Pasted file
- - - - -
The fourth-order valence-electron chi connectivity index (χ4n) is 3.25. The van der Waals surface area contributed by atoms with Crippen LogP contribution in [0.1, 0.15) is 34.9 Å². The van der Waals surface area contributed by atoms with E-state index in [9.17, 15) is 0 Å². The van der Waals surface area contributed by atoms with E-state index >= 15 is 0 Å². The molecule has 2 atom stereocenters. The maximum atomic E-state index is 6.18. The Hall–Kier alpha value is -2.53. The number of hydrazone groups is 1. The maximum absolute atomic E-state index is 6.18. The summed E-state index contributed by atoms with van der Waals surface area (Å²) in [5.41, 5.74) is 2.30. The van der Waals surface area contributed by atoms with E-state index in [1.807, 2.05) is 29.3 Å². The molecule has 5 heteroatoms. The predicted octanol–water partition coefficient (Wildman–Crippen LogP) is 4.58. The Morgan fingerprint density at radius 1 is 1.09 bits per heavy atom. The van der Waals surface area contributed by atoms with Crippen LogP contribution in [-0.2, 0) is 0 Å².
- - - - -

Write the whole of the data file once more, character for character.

The fourth-order valence-electron chi connectivity index (χ4n) is 3.25. The van der Waals surface area contributed by atoms with Crippen LogP contribution in [0.1, 0.15) is 34.9 Å². The van der Waals surface area contributed by atoms with E-state index in [9.17, 15) is 0 Å². The van der Waals surface area contributed by atoms with E-state index >= 15 is 0 Å². The molecule has 2 atom stereocenters. The maximum atomic E-state index is 6.18. The Hall–Kier alpha value is -2.53. The number of hydrazone groups is 1. The maximum absolute atomic E-state index is 6.18. The summed E-state index contributed by atoms with van der Waals surface area (Å²) in [5.41, 5.74) is 2.30. The van der Waals surface area contributed by atoms with E-state index in [1.807, 2.05) is 29.3 Å². The molecule has 5 heteroatoms. The predicted octanol–water partition coefficient (Wildman–Crippen LogP) is 4.58. The Morgan fingerprint density at radius 1 is 1.09 bits per heavy atom. The van der Waals surface area contributed by atoms with Crippen LogP contribution in [-0.2, 0) is 0 Å².